"Words ought to be a little wild for they are the assault of thoughts on the unthinking" - JMK
- Really, really fantastic video at Coordination Problem of a panel at a recent GMU conference honoring James Buchanan. It doesn't get much better than this - a panel of three Nobel laureates: Amartya Sen, Elinor Ostrom, and of course James Buchanan. The discussion was quite wide-ranging. It covered a lot of Buchanan's constitutional political economy. Sen talked about how that related to social choice theory. Ostrom put in her two cents about governance, and it really drove home for me how inappropriate it is when people use Ostrom to bash government. I read some of her work in my institutional economics class in graduate school and haven't read her in too much more detail, but there and here her point is more about centralized vs. decentralized governance and scale of governance rather than anything about state vs. non-state governance. The discussion is fascinating all around. I still haven't read Calculus of Consent - but it makes me want to pick it up.
- Sam Arbesman calculates that we'll find an Earth-like planet that is habitable by mid-2011. Is this a reasonable guess? Well, in 2008 Discover magazine guessed at the same thing. They estimated that at the rate we were discovering planets and the advancement of telescope technology, we should find a planet the size of Earth by 2010 and a habitable planet the size of Earth by 2012. They were right on the first prediction. A couple weeks ago the Kepler satellite found a planet roughly the size of Earth 2,000 light years away. So the Discover predictions are on track. Projecting this sort of thing is of course dicey, but not as much as you might think. We know these planets are out there. We know the rate at which our ability to see things in space is improving. It doesn't take much to figure something like this out. Predicting anything else, of course, is a lot more speculative.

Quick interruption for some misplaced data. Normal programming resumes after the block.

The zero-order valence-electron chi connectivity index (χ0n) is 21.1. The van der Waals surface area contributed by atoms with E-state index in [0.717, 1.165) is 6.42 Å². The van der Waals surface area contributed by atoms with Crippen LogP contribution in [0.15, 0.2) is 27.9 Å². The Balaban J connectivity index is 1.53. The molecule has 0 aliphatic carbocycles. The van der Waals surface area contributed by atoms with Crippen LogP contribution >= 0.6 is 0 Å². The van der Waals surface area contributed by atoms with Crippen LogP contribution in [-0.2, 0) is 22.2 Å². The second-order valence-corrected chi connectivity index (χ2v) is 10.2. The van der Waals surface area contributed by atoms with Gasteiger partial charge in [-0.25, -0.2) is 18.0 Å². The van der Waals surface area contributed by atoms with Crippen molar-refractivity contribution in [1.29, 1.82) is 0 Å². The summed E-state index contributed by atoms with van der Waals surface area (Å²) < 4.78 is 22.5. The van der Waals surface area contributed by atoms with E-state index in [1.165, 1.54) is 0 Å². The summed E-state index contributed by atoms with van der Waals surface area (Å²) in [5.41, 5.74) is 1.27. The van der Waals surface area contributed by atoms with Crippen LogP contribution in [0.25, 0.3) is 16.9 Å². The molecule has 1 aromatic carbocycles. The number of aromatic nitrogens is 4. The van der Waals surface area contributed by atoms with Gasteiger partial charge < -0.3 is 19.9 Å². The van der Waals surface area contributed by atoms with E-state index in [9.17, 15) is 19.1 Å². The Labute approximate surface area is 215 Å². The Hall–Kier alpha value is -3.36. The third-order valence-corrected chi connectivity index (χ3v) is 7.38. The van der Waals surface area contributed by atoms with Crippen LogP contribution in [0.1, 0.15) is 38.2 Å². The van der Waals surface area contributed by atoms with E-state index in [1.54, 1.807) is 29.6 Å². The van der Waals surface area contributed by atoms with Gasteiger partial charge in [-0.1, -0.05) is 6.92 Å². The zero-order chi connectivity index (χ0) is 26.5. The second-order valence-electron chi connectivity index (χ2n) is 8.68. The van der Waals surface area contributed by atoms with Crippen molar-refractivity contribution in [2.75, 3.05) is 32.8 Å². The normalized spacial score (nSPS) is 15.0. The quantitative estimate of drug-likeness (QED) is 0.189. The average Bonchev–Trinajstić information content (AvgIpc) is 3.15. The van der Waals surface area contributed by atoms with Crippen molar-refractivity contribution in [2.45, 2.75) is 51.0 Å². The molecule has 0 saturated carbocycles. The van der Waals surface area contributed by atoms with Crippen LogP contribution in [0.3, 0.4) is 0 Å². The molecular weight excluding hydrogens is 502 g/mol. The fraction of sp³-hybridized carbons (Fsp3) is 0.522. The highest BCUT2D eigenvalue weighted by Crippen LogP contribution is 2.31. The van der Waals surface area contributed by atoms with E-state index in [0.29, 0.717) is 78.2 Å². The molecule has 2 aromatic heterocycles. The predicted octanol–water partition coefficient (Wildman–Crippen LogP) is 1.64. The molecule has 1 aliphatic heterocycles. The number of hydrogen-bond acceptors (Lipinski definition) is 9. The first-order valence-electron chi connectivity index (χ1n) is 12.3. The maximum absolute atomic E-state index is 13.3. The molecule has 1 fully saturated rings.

- One of the most fascinating things I get from reading Joseph Dorfman is a much deeper appreciation for mercantilist thinking. That statement, unqualified, looks awfully suspicious I know. But what Dorfman brings out is that mercantilism at its heart wasn't really grounded in protectionist logic - by more sophisticated commenters at least. It was actually grounded in a monetary disequilibrium framework with mercantilists regularly worried about a sufficient money supply. This is why advocates of paper money at the time were also usually mercantilists. Adam Smith and David Ricardo, of course, attacked it on the grounds of division of labor, comparative advantage, and mutually beneficial exchange - and of course, they were absolutely right on all of those points. But what I'm realizing now is that those points don't even address the more fundamental arguments of a lot of mercantilists. We equate mercantilism with protectionism, and when we do that Smith and Ricardo unambiguously win. When mercantilism becomes a monetary disequilibrium theory it muddies the waters. Future paper fodder. Anyway - that's a long introduction to a neat little quote in Dorfman from Thomas Fitzsimmons in I wanted to share: "The Balance of Trade is the metaphysics of commerce, which few understand and which serves no other purpose than to disturb the imagination". Indeed. This is on p. 265 of Dorfman - you really appreciate Fitzsimmons point after reading 264 pages, the lion's share of which tries to make the case that mercantilism was early monetary disequilibrium theory. As Peter Boettke often says - we're just rehashing Malthus and Say. If Malthus wrote earlier - before Adam Smith and David Ricardo challenged mercantilism from an anti-protectionist angle - I wonder if the whole debate would have unfolded differently. We might not have had to wait over a hundred years to take the (relatively small) step from Malthus to Keynes and Hicks.